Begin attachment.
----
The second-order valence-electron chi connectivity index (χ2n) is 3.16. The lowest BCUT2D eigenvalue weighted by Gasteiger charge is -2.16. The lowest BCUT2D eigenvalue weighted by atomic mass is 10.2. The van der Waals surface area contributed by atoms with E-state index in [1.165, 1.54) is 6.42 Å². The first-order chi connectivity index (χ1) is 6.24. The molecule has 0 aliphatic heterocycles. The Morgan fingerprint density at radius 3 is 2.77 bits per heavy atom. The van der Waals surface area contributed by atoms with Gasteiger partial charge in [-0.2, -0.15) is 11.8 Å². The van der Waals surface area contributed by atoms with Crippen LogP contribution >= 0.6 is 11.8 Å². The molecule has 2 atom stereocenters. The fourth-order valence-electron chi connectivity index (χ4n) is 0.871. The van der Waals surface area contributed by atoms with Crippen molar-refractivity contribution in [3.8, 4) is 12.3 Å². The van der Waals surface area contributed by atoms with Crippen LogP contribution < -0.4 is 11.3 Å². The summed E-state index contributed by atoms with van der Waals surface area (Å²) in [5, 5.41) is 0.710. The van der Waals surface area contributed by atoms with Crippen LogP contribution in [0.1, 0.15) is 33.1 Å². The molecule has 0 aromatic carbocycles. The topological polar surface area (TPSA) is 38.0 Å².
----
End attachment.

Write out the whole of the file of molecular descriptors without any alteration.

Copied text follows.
The second-order valence-electron chi connectivity index (χ2n) is 3.16. The lowest BCUT2D eigenvalue weighted by Gasteiger charge is -2.16. The lowest BCUT2D eigenvalue weighted by atomic mass is 10.2. The van der Waals surface area contributed by atoms with E-state index in [1.165, 1.54) is 6.42 Å². The first-order chi connectivity index (χ1) is 6.24. The molecule has 0 aliphatic heterocycles. The Morgan fingerprint density at radius 3 is 2.77 bits per heavy atom. The van der Waals surface area contributed by atoms with Gasteiger partial charge in [-0.2, -0.15) is 11.8 Å². The van der Waals surface area contributed by atoms with Crippen LogP contribution >= 0.6 is 11.8 Å². The molecule has 2 atom stereocenters. The fourth-order valence-electron chi connectivity index (χ4n) is 0.871. The van der Waals surface area contributed by atoms with Crippen molar-refractivity contribution in [3.8, 4) is 12.3 Å². The van der Waals surface area contributed by atoms with Crippen LogP contribution < -0.4 is 11.3 Å². The summed E-state index contributed by atoms with van der Waals surface area (Å²) in [5, 5.41) is 0.710. The van der Waals surface area contributed by atoms with Crippen LogP contribution in [0.1, 0.15) is 33.1 Å². The molecule has 0 aromatic carbocycles. The topological polar surface area (TPSA) is 38.0 Å².